The 14 Coolest Things Invented by Kids
You don’t have to be a grown-up to have a really great idea! Check out the amazing things the 18-and-under set dreamed up.
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Inventions from imagination
Every time you eat a Popsicle, decorate a Christmas tree, or put on earmuffs, you can thank the creativity of a kid or teenager! These kids had some brilliant ideas about how to fix common problems—or just make things more fun!—and they made them a reality. Here are some things you see all the time that were dreamed up by kids. Many of these inventions came to be a while ago, but also check out these inspiring stories of young women changing the world right now.
If you love to bounce, you can thank George Nissen. At age 16, he invented the trampoline after watching trapeze artists drop into the safety nets beneath them. He thought it would be cooler if they could bounce out of the net instead. The trampoline turns 90 years old this year; it was invented way back in 1930. Find out the most famous invention from your state.
A lack of paper towels helped inspire Abbey Fleck to create a new way to make crispy bacon fast. When her family didn’t have paper towels to soak up the excess grease from microwave cooked bacon one Saturday morning in 1993, the eight-year-old decided to figure out a better way to cook bacon. After a little trial and error, she came up with the Makin Bacon, a microwave-safe stand that allows you to drape bacon over it as you cook. The bacon is able to crisp up while the bacon fat pools in a bowl underneath it. Her brilliant idea helped make her a millionaire as a teenager.
In 1877, 15-year-old Chester Greenwood was tired of having cold ears when he went ice skating. So he built a wire frame and had his grandmother help sew pieces of beaver skin to it to keep his ears warm. The muffs were a hit—especially with soldiers during World War I. Check out 20 other everyday things that were actually invented for World War I.
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Before 1824, when 15-year-old Louis Braille invented the raised series of dots that make up the Braille alphabet, visually impaired people read by feeling their way over raised letters—a slow and laborious process. After he was blinded by an eye injury at age three, Braille translated a type of communication used by the French military into an alphabet that could be easily read by the blind. Read about some more ordinary people who changed history.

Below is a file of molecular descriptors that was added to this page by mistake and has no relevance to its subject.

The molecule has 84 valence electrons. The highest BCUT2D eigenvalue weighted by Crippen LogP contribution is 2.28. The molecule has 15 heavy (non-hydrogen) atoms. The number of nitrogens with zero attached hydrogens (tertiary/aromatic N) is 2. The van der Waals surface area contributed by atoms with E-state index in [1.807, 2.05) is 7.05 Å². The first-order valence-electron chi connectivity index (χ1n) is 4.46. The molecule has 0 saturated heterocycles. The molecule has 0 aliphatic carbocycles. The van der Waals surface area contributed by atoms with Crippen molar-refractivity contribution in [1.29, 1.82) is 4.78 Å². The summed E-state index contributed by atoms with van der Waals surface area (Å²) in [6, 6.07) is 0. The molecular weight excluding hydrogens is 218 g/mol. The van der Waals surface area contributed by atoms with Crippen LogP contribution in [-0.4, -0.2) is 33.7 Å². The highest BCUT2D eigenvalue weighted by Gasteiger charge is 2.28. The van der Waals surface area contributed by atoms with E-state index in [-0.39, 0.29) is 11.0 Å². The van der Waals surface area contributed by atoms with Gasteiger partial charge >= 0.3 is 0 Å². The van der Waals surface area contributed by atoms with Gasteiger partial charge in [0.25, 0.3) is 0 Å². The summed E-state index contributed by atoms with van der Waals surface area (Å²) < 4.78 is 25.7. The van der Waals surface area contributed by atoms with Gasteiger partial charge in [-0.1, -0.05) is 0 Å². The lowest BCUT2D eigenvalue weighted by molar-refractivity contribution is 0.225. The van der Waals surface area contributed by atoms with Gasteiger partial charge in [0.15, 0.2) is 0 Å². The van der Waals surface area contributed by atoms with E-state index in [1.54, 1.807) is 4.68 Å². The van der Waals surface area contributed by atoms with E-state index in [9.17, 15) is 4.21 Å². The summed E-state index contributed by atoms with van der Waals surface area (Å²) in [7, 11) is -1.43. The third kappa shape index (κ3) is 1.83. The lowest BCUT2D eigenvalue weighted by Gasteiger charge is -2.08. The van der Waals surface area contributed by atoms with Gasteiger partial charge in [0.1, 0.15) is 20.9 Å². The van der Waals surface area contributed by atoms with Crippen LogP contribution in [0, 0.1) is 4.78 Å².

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Christmas trees used to be a big fire hazard, back in the day when lit candles adorned the trees. But in 1917, 15-year-old Albert Sadacca helped put an end to that by inventing less expensive strings of light bulbs to add pizazz to the holiday—without the potential for burning the house down. Get the inside scoop on some of the most ironic inventions ever.
One of the very youngest inventors was Robert Patch, who was granted the patent for the toy truck when he was just six years old, back in 1963. He built his prototype out of bottle caps and cardboard, and his invention was meant to be taken apart and refashioned into different types of trucks, like a very early Transformer.
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The Man of Steel was first imagined by a pair of 17-year-olds, Jerry Siegel and Joe Shuster, in 1933 and made his first appearance in comics in 1938. Some comic book historians believe the origin of the idea came from the death of Siegel’s father Mitchell in an armed robbery at his store.
Like many amazing foods, Popsicles were created by mistake. Eleven-year-old Frank Epperson accidentally left a cup filled with soda powder, water, and a stirring stick on his porch overnight, where it froze—and the delicious dessert was born. Nearly 20 years after his accidental discovery in 1905, he started selling his sweet treats. Now, we eat more than 2 billion every year. In fact, Popsicles are one of the items whose brand name has become synonymous with the thing itself—we call all frozen fruit pops “Popsicles,” even though “Popsicle” is a specific brand. Not bad for an 11-year-old!
Alissa Chavez was upset about the stories of children who died when they were accidentally left in hot cars—and she wanted to do something to help prevent it. In 2014, at age 14, she came up with the idea of the Hot Seat, a small cushion with a sensor that’s placed in the car seat and connects to the parent’s smartphone. If the cushion senses that the smartphone has moved more than 20 feet from the car with the baby still in the seat, it sounds an alarm. Here are some more inventions that have changed the world in the last decade.